The investor will pick a lifecycle fund with a target date that perfectly aligns with their personal investment goals. Then, it is the job of the managers of the fund to make all the decisions about the allocation, diversification, and rebalancing of the fund to best meet these goals. It is easy to identify lifecycle funds for sale because they will have names that include a reference to their target date. For example, you may see names like “Portfolio 2022,” “Target 2050,” or “Retirement Fund 2030.”

4.         Exercise caution when considering shares of employer’s stock or any other type of individual stock

One of the best ways to avoid taking great risks in investing is by never investing too heavily into one particular asset. The common sense reasoning is: don’t put all the eggs in one basket.  Choosing from a specific selection of assets within a category can help you offset losses caused by market fluctuations. You will safeguard against losses and sacrifice a minimum of your potential gains. 

Remember that investing heavily into individual stock options or employer’s stock places your eggs into a very risky basket. If that stock does not perform well, or the company declares bankruptcy, you will lose your investments and possibly your job in a single stroke of bad luck. 

5.         Create and maintain an emergency fund 

Any intelligent investor will tell you the same thing, place some cash aside to hold you off over the next few months in case the worst happens — like unemployment. As a rule of thumb, most investors suggest having as much as six months of accumulated wealth so they know they can fall back on something solid in case they face a financial crisis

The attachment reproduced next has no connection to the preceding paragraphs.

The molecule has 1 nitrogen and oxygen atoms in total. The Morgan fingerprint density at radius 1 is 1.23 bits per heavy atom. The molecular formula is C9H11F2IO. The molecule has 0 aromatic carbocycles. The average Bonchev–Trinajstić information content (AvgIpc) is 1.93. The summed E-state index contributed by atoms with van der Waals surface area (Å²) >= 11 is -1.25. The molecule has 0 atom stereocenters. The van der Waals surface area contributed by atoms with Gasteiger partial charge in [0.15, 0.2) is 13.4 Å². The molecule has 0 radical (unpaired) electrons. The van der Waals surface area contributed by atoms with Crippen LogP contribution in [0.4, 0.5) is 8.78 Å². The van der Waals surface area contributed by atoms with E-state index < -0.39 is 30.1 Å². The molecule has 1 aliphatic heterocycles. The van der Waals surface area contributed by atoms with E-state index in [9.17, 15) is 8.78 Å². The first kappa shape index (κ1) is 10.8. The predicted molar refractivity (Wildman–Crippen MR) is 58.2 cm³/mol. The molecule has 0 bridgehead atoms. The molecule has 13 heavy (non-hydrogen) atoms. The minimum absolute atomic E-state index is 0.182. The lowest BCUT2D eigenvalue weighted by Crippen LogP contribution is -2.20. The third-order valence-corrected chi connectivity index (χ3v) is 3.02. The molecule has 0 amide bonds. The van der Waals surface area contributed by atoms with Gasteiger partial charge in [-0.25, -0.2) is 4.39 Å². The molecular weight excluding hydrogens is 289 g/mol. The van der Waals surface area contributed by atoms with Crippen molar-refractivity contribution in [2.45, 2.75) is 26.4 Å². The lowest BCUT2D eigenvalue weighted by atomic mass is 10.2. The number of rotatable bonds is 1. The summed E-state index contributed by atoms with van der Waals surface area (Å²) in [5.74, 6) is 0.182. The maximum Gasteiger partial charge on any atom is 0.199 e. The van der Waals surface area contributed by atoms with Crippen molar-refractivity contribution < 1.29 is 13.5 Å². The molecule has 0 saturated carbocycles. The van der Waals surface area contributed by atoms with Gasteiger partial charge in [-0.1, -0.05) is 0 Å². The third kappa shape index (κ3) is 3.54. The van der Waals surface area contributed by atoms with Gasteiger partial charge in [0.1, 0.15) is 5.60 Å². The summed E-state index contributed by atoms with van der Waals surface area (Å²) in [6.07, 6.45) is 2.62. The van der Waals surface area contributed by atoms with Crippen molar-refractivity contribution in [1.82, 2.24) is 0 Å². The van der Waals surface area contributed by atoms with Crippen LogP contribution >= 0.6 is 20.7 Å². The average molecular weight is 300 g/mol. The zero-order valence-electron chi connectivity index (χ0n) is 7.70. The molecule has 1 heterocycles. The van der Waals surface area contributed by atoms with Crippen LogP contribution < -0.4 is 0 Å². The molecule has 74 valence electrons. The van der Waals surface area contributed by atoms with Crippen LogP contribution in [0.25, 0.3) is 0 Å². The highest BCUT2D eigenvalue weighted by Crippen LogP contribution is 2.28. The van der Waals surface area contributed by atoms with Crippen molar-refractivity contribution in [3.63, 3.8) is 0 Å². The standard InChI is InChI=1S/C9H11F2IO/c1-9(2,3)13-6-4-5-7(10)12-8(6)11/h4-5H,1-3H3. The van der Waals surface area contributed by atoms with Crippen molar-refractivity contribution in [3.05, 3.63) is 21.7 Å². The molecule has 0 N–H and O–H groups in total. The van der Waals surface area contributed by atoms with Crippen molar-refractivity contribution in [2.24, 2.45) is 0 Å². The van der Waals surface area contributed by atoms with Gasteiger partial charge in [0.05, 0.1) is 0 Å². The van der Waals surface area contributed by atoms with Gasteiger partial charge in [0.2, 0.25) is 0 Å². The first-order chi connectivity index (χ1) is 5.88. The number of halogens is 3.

6.         Pay off high-interest credit card debt

One of the best investment strategies and perhaps the foundation for all others to follow will be to pay off all high-interest debts you might have. If you already have some outstanding debts and high-interest credit cards, the best way to begin your path to investments is with a clean balance. 

7.         Consider dollar-cost averaging

The investment strategy called “dollar-cost averaging,” can protect you from making the common mistakes that stem from poor timing. The strategy follows a well-appointed plan for making additions to your investment plan over a long period. By making regular investments of the same cash amount over some time, you will routinely be purchasing when prices are low and less frequently when prices are high. Those investors that will be making a lump sum addition at the beginning or end of the calendar year should consider reviewing the nuanced nature of this strategy to finetune their plan and increase their returns — even more so for those involved in a volatile market. 

8.            Take advantage of “free money” 

As a rule, employer-sponsored retirement plans mean that the employer will match the amount of cash you invest into your retirement plan. If this is offered by your employer and you are not regularly paying your employer’s maximum match, you are passing up free money.

By Mark Adan

MarkAdanSEO@gmail.com

At Animuswebs.com, we specialise in content-led Online Marketing Strategies for our clients in the Marketing, Finance, Business industry and other sectors. With our professional writing team and our superb content creation programmes we achieve great marketing successes for our clients.

Copyright 2022 © Mark Adan - All Rights Reserved

Disclaimer: The above is a matter of opinion provided for general information purposes only and is not intended as investment advice. Information and analysis above are derived from sources and utilising methods believed to be reliable, but we cannot accept responsibility for any losses you may incur as a result of this analysis. Individuals should consult with their personal financial advisors.